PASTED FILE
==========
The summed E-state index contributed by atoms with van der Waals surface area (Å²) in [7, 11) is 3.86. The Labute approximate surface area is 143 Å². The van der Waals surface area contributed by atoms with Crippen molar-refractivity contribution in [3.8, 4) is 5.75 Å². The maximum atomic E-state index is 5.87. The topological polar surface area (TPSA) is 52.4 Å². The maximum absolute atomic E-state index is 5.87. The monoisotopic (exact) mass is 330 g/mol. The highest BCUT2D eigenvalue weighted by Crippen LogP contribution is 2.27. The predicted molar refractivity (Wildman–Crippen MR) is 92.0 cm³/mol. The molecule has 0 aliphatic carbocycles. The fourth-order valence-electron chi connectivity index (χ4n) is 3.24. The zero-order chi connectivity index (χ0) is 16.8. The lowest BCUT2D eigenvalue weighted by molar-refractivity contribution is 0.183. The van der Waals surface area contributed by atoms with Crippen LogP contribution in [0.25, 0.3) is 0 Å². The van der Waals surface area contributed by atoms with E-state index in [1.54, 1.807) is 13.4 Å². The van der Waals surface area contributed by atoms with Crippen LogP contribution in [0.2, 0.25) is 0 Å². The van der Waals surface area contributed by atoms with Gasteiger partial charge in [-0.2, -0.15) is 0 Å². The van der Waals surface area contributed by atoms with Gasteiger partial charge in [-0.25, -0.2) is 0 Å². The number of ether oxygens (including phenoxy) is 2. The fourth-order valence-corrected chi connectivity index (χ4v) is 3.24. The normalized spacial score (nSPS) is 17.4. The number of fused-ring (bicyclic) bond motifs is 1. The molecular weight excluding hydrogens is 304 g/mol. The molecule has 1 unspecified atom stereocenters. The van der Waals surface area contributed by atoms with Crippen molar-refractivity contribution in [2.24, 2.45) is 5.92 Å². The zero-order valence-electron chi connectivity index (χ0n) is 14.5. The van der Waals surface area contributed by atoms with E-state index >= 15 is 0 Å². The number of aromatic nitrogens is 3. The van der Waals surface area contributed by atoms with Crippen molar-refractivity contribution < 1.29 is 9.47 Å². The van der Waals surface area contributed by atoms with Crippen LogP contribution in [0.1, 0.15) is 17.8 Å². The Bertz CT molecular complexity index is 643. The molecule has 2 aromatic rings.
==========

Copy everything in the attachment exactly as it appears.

The summed E-state index contributed by atoms with van der Waals surface area (Å²) in [7, 11) is 3.86. The Labute approximate surface area is 143 Å². The van der Waals surface area contributed by atoms with Crippen molar-refractivity contribution in [3.8, 4) is 5.75 Å². The maximum atomic E-state index is 5.87. The topological polar surface area (TPSA) is 52.4 Å². The maximum absolute atomic E-state index is 5.87. The monoisotopic (exact) mass is 330 g/mol. The highest BCUT2D eigenvalue weighted by Crippen LogP contribution is 2.27. The predicted molar refractivity (Wildman–Crippen MR) is 92.0 cm³/mol. The molecule has 0 aliphatic carbocycles. The fourth-order valence-electron chi connectivity index (χ4n) is 3.24. The zero-order chi connectivity index (χ0) is 16.8. The lowest BCUT2D eigenvalue weighted by molar-refractivity contribution is 0.183. The van der Waals surface area contributed by atoms with Crippen LogP contribution in [0.25, 0.3) is 0 Å². The van der Waals surface area contributed by atoms with E-state index in [1.54, 1.807) is 13.4 Å². The van der Waals surface area contributed by atoms with Crippen LogP contribution in [0.2, 0.25) is 0 Å². The van der Waals surface area contributed by atoms with Gasteiger partial charge in [-0.2, -0.15) is 0 Å². The van der Waals surface area contributed by atoms with Gasteiger partial charge in [-0.25, -0.2) is 0 Å². The number of ether oxygens (including phenoxy) is 2. The fourth-order valence-corrected chi connectivity index (χ4v) is 3.24. The normalized spacial score (nSPS) is 17.4. The number of fused-ring (bicyclic) bond motifs is 1. The molecular weight excluding hydrogens is 304 g/mol. The molecule has 1 unspecified atom stereocenters. The van der Waals surface area contributed by atoms with Crippen molar-refractivity contribution in [2.24, 2.45) is 5.92 Å². The zero-order valence-electron chi connectivity index (χ0n) is 14.5. The van der Waals surface area contributed by atoms with E-state index >= 15 is 0 Å². The number of aromatic nitrogens is 3. The van der Waals surface area contributed by atoms with Crippen molar-refractivity contribution < 1.29 is 9.47 Å². The van der Waals surface area contributed by atoms with Crippen LogP contribution in [0.1, 0.15) is 17.8 Å². The Bertz CT molecular complexity index is 643. The molecule has 2 aromatic rings.